La Grande Strada Azzurra (aka The Wide Blue Road) (1957)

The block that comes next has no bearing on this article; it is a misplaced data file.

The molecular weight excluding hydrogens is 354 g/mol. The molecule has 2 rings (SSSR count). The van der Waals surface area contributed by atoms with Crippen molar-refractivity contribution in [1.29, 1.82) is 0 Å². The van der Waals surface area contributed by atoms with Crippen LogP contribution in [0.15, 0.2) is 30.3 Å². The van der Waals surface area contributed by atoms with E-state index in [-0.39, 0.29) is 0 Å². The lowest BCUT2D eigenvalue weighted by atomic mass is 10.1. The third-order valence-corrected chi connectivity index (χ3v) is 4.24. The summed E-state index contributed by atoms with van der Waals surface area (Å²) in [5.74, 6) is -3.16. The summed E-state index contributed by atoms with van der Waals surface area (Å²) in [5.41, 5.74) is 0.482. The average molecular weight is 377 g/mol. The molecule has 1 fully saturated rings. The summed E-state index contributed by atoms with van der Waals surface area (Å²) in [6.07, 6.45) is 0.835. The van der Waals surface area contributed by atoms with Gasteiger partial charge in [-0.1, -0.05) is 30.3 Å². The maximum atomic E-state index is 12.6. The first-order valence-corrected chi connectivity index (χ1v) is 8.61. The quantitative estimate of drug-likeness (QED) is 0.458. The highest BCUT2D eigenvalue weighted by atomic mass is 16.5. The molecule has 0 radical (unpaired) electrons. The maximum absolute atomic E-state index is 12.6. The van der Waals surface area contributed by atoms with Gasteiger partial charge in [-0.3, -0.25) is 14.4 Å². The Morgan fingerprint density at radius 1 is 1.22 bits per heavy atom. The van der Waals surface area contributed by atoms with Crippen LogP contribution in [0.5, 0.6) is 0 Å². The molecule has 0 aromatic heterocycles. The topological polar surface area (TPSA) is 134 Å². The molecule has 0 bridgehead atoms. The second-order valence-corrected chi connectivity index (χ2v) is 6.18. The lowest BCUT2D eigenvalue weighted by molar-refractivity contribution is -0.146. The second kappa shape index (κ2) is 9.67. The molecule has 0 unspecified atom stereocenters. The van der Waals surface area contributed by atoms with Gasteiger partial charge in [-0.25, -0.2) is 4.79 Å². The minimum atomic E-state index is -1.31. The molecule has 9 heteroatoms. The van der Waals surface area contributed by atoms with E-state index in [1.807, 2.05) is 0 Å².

In a small poor fishing village off the coast of Italy, a fisherman (Yves Montand) unethically uses dynamite to catch fish thus assuring his family a reasonably comfortable lifestyle not shared by his fellow fisherman who resent his dishonorable tactics. But his arrogance and his justification continue despite an increasing series of tragic events that can only lead to disaster. The debut film of Gillo Pontecorvo doesn't carry the weight nor the overt political ramifications of his big two, BATTLE OF ALGIERS and BURN!, but it's a beautifully assembled human tragedy. Though the neo-realist movement of post war Italian cinema was no longer in vogue in 1957, its influence on Pontecorvo's debut film is strongly apparent. Pontecorvo clearly has an affection and sympathy for his working class characters and here, he's especially good in his depiction of family life. The loyalty and affection of the fisherman's two sons (Giancarlo Soblone, Ronaldo Bonacchi) even though they question his strategy and his pride in his sons is quite touching. Montand gives one of his very best performances (right up there with WAGES OF FEAR) and 7 year old Rolando Bonacchi gives one of the best performances I've seen from a child actor. A gem of a film. With Alida Valli as the wife and mother, Terence Hill, Francisco Rabal (VIRIDIANA), Federica Ranchi and Peter Carsten.